Gadi Caplan 2013
Inherent contradiction births the immaculate truth which is sophisticated simplicity.
This album’s title implies dialogue yet Caplan, Brooklyn-based Israeli guitarist whose creative path encompasses studies in India and at the Berklee, doesn’t fill the aural space with call-and-response but rather pulls you into his soliloquy. “It’s All The Same” opens up the most elegiac jazzy way only to unleash the fusion playfulness where sax rules the game before the keys and six strings pick the baton – and pass it back in quite a curious reading of sameness. There’s a lot of similar hidden riddles in the course of ten tracks: not for nothing the rock raga of “Within The Clouds” pours from a certain “Sgt. Pepper” cut until the funky undercurrent takes the piece to a different, thunderous and heavy, part of the skies. And while vocals seeping in the Eastern motif of “Brother” electrify the mood to the highest level of a slow-burn tension, the romantic “Charlotte” oozes acoustic elegance, “Frostbite” goes for more angular, modal approach to the structure and melody, rolling chords over spiky rhythm.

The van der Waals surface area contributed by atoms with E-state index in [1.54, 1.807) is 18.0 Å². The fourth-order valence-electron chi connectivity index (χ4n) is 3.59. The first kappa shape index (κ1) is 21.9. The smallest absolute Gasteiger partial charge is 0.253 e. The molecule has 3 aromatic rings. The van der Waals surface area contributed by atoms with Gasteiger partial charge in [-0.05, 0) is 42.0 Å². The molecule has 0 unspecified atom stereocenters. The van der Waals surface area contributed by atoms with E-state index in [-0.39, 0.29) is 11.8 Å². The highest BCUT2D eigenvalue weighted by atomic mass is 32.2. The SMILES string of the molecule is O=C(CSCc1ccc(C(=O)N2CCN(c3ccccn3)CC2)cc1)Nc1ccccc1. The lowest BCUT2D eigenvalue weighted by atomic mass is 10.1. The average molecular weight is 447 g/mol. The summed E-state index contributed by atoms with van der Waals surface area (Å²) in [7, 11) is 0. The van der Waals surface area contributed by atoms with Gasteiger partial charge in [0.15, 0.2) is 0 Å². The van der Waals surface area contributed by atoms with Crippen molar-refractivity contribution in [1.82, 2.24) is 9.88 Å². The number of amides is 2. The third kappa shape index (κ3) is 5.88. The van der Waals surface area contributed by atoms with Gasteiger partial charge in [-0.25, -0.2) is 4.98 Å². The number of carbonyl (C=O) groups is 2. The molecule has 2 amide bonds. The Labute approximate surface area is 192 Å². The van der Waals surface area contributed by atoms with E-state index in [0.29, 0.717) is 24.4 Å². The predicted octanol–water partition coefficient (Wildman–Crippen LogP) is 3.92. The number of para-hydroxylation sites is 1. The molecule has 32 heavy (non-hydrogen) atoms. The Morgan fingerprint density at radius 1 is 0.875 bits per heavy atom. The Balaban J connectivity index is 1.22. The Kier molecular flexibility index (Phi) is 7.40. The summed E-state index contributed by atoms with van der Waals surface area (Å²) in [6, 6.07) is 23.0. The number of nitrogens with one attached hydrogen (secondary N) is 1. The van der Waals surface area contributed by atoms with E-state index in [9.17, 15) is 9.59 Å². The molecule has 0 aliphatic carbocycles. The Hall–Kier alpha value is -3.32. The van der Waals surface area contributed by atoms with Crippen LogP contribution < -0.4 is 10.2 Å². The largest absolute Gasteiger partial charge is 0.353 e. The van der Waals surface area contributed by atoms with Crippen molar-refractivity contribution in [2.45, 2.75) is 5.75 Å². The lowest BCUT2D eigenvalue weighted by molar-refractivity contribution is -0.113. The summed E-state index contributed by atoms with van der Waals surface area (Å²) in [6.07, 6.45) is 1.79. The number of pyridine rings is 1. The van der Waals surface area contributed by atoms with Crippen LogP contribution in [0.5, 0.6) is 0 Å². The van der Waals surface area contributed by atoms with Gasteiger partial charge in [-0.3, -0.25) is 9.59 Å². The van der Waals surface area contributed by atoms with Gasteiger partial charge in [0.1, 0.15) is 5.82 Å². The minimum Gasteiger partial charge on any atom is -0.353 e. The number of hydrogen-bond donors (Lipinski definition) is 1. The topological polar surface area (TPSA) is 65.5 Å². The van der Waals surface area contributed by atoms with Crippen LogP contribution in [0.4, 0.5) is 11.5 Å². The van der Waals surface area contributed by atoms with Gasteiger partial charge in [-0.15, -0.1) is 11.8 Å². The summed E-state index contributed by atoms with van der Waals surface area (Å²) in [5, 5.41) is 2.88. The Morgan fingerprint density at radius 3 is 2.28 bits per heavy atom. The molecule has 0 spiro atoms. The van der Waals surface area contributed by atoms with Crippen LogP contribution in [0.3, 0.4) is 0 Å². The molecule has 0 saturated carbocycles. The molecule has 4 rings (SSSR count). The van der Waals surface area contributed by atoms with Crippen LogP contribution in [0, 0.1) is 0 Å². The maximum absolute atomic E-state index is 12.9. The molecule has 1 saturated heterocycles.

“Monsoon Season” rips it up even more sparsely, the raging guitar imitating the runs of sitar over synth waves, but, despite such a deceptive title and a dilruba pluck, the flute-soothed “Indian Summer” comes on rather Levantic and, supported by cymbals’ hiss, flies westwards as if beckoned by Andalusia. Much calmer, “A Latin Winter” pitches samba in the heart of the jive, whereas the title track turns boppy buzz into a chamber dance and then into the violin-abetted folk. As does “Tesha” – “nine” in Hebrew, albeit it’s the tenth composition here – that wraps swirling lines around the listener’s head, rising higher and higher and getting louder and louder in the “Red” vein. It’s a wonderful reminder that moving on and casting the glance over one’s shoulder can be both dangerous and adventurous. A trip worth taking.